With the US stepping away from its role as a leader of the global fight against climate change, Beijing is already moving to fill the void, giving it a chance to benefit both diplomatically and economically.
It isn't the first time Trump — who spent the campaign demonizing China — will have wound up giving Beijing a major chance to expand its standing on the world stage.
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After Trump withdrew the US from the Trans-Pacific Partnership, China inserted itself into trade talks among other nations disappointed by America's reversal. As Canada and Mexico have felt spurned by Trump during the runup to renegotiating NAFTA, China has emerged as a more reliable trading prospect.
This isn't happening quietly behind the scenes: At China's first appearance at the World Economic Forum in Davos, Chinese President Xi Jinping chided the West for its flirtation with protectionism, and painted a picture of his country as a paragon of free trade and an inviting place for foreign investment.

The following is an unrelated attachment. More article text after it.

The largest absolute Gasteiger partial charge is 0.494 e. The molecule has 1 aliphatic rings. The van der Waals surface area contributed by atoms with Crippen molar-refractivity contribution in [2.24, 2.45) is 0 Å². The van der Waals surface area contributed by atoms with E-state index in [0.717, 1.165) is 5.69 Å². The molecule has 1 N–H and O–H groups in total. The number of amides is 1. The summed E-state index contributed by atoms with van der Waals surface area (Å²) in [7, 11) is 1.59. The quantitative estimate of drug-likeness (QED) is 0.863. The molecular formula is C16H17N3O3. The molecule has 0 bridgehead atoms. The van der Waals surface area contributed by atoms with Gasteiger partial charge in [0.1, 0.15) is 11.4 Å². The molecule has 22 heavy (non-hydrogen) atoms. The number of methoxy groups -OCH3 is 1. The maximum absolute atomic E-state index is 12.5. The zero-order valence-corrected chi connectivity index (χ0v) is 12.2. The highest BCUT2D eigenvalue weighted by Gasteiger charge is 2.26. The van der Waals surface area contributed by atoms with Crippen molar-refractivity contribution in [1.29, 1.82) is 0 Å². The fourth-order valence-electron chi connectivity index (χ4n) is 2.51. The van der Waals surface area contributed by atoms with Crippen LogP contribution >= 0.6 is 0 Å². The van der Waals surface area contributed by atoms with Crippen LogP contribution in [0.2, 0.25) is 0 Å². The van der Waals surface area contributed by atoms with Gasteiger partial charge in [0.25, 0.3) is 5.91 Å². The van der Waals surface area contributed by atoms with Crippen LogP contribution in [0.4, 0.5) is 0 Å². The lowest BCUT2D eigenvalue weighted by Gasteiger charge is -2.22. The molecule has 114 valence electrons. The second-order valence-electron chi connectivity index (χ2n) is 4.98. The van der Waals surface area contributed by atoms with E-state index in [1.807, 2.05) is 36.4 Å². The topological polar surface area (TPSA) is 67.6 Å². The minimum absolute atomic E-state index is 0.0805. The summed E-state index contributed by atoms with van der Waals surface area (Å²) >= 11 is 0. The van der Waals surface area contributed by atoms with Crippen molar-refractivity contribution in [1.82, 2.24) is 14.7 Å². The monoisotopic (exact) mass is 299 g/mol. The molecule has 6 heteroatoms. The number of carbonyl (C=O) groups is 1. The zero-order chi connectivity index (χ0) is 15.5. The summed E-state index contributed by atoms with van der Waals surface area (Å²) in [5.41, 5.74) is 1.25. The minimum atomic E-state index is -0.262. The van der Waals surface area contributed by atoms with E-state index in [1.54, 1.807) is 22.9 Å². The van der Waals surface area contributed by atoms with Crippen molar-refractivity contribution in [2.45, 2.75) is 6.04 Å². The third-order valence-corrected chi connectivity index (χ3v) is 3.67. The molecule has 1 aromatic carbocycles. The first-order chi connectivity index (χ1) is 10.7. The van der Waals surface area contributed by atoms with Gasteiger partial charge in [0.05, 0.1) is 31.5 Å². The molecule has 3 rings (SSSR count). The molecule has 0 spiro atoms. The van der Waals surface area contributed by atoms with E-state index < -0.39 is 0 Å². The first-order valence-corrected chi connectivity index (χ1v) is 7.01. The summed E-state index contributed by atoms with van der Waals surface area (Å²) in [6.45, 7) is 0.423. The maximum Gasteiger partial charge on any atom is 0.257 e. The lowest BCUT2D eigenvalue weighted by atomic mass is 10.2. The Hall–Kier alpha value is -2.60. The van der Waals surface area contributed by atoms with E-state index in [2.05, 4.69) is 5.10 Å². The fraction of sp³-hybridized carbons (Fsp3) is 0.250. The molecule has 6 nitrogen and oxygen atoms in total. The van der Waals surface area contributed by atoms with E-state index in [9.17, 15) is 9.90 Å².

Now, as the US pulls out of the global community's effort to curb carbon emissions, China's profile as a forward-looking world leader will only grow. It's set to become closer to the US's allies that feel abandoned by Trump's recent actions, as well as take a more aggressive lead in building a green economy.
"While the US is breaking these ties, China — which has traditionally been more reserved in international affairs — is building them at breakneck pace," Alex Wang, an environmental law professor at the University of California Los Angeles, told me. "As the US loses good will, China is building it."